How to See Inequality
The business page on today’s New York Times we site [I don’t subscribe on the weekends] has three interesting pieces on inequality. The least interesting was Greg Mankiw, wrestling some statistics to show that the rich pay more than their fair share in taxes, while the less prosperous virtually get a free ride. The second was Louis Uchitelle’s discussion with and about the very rich. All, except Warren Buffett and James D. Sinegal, chief executive of Costco, regard their outsized wealth as reasonable compensation for their brilliance and diligence. Most interesting came from Ben Stein, whose work has recently been taking an interest in turn.
Stein began describing luxurious flight from England. Then he explained how owed his success as an economics commentator and actor to connections with friends of his father and how his father owed his success to a mentor in college. Stein’s commentary more than makes up for Mankiw’s apologetics or self-congratulatory crowing of the superrich.
July 15, 2007
Getting a Boost Up the Ladder of Success
By BEN STEIN
TO begin, I am lying in a lavish sleeper bed in first class on a wonderful British Airways Boeing 777, heading from Heathrow to Dulles. I am the only person in first class who isn’t asleep. Even my night owl wife-for-life is fast asleep on the bed next to me.
I am happy because I just finished a pleasant two-week stay in Frankfurt, Berlin and London, working on a movie, staying in great hotels and eating amazing filet of sole. And I hardly had to pay for a penny of it. That was a big part of why I enjoyed it so much.
I can’t sleep, though, so I close my eyes and think about something soothing and reassuring — namely, my late father, Herbert Stein. I think about him for a long time, and what comes to me is this: Almost everything I have I can trace back to my father and mother. To their efforts, to who they were, to their character.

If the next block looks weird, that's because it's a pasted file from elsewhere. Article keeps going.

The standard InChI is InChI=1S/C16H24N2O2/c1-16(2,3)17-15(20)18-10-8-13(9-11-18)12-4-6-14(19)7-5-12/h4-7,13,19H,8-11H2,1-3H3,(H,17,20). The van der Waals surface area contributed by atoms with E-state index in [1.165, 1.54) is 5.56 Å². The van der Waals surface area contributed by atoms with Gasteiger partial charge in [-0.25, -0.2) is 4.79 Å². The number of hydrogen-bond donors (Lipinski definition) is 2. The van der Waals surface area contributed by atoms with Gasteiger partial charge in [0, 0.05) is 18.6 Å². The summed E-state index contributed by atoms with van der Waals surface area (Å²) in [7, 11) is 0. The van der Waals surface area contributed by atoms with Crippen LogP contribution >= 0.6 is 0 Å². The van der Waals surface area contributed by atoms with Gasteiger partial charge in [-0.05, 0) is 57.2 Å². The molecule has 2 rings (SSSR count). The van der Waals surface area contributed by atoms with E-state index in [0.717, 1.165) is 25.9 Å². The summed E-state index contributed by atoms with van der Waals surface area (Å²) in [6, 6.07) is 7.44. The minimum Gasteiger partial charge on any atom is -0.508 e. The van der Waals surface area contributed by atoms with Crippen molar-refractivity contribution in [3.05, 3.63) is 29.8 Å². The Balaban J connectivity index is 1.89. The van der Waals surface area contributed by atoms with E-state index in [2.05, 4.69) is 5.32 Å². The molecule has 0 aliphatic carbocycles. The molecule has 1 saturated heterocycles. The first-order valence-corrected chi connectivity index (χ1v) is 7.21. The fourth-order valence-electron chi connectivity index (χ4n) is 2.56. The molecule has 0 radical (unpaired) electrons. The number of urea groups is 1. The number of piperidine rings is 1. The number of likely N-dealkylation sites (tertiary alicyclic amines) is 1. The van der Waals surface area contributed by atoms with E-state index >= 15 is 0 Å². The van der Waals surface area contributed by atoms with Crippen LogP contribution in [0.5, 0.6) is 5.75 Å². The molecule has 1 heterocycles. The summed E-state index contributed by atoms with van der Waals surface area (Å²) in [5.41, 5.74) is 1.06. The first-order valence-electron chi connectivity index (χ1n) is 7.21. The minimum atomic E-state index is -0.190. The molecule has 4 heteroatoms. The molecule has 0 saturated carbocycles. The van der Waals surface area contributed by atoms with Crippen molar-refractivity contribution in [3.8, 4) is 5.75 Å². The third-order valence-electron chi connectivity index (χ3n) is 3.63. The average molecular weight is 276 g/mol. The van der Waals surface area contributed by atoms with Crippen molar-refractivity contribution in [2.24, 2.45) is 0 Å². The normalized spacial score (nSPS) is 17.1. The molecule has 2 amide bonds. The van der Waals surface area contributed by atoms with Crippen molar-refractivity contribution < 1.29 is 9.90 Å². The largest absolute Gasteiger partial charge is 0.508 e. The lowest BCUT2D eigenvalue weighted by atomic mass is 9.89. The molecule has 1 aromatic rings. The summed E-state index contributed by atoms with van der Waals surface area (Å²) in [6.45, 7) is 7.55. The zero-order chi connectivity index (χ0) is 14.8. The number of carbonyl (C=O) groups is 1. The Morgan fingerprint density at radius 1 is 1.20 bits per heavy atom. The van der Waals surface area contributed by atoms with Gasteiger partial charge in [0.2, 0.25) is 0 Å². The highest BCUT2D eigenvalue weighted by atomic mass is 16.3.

For example — and the list could go on forever — here I am writing this column about economics and finance. But how do I know a tiny bit about them? Because my father was a learned economist who talked about it around the dinner table, along with my mother, who was also a highly educated economist.
Because my father and mother’s close friend from grad school at the University of Chicago, C. Lowell Harriss, was my teacher for three economics classes at Columbia University and was especially kind to me, often walking with me for a long time after class to elaborate on what he had just been teaching. Because another great economics teacher at Barnard College, Robert Lekachman, was also a family friend and took extra time with me.
And because I had grown up around economics, I just assumed that I could learn it and assimilate it, and so I had confidence in my abilities in the field. This led to my getting good grades and helped me get into Yale Law School and Yale’s graduate school, where I studied with still more friends of my parents, like Henry Wallich and James Tobin.
And how did I get started as a writer? Because I had written an essay about Richard Nixon and pop culture and did not have a clue about where to sell it. My mother and father were friends with the powers that be at the editorial page of The Wall Street Journal, and that greased the skids there, during and after my time writing speeches about economics for Mr. Nixon and Gerald Ford at the White House.
And of course, I got my first full-time writing job there in good measure because my father was chairman of the Council of Economic Advisers for President Nixon from 1972 to 1974.
From then on, I’ve been writing about economics, especially how it affects individuals.